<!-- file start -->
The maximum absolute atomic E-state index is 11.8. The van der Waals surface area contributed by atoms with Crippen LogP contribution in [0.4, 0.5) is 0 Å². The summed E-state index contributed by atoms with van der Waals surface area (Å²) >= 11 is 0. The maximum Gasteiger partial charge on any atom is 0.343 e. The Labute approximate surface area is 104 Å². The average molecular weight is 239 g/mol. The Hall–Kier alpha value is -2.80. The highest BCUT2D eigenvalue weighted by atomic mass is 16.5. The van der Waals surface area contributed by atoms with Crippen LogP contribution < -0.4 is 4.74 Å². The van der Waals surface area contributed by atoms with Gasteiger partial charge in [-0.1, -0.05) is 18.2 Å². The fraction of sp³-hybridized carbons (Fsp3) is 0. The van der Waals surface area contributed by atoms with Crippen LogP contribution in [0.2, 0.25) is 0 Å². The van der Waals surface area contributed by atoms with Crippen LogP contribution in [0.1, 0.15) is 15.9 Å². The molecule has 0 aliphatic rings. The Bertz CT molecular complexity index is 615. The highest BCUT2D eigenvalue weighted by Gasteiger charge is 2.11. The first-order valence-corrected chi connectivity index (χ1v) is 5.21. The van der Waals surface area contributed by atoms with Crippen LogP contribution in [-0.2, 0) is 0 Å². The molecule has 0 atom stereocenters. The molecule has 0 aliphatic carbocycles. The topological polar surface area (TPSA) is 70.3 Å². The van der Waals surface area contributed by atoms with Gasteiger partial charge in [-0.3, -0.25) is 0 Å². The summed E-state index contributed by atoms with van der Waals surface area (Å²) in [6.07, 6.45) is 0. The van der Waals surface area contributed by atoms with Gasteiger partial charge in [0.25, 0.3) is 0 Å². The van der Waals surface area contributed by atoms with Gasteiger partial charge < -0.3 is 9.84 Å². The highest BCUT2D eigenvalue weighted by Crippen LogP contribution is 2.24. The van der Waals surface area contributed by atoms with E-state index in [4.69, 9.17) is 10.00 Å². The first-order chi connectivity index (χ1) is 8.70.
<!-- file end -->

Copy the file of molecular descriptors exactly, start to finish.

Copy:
The maximum absolute atomic E-state index is 11.8. The van der Waals surface area contributed by atoms with Crippen LogP contribution in [0.4, 0.5) is 0 Å². The summed E-state index contributed by atoms with van der Waals surface area (Å²) >= 11 is 0. The maximum Gasteiger partial charge on any atom is 0.343 e. The Labute approximate surface area is 104 Å². The average molecular weight is 239 g/mol. The Hall–Kier alpha value is -2.80. The highest BCUT2D eigenvalue weighted by atomic mass is 16.5. The van der Waals surface area contributed by atoms with Crippen LogP contribution < -0.4 is 4.74 Å². The van der Waals surface area contributed by atoms with Gasteiger partial charge in [-0.1, -0.05) is 18.2 Å². The fraction of sp³-hybridized carbons (Fsp3) is 0. The van der Waals surface area contributed by atoms with Crippen LogP contribution in [0.2, 0.25) is 0 Å². The van der Waals surface area contributed by atoms with Crippen LogP contribution in [0.1, 0.15) is 15.9 Å². The molecule has 0 aliphatic rings. The Bertz CT molecular complexity index is 615. The highest BCUT2D eigenvalue weighted by Gasteiger charge is 2.11. The first-order valence-corrected chi connectivity index (χ1v) is 5.21. The van der Waals surface area contributed by atoms with Crippen LogP contribution in [-0.2, 0) is 0 Å². The molecule has 0 atom stereocenters. The molecule has 0 aliphatic carbocycles. The topological polar surface area (TPSA) is 70.3 Å². The van der Waals surface area contributed by atoms with Gasteiger partial charge in [-0.3, -0.25) is 0 Å². The summed E-state index contributed by atoms with van der Waals surface area (Å²) in [6.07, 6.45) is 0. The van der Waals surface area contributed by atoms with Gasteiger partial charge in [0.25, 0.3) is 0 Å². The van der Waals surface area contributed by atoms with Gasteiger partial charge < -0.3 is 9.84 Å². The highest BCUT2D eigenvalue weighted by Crippen LogP contribution is 2.24. The van der Waals surface area contributed by atoms with E-state index in [4.69, 9.17) is 10.00 Å². The first-order chi connectivity index (χ1) is 8.70.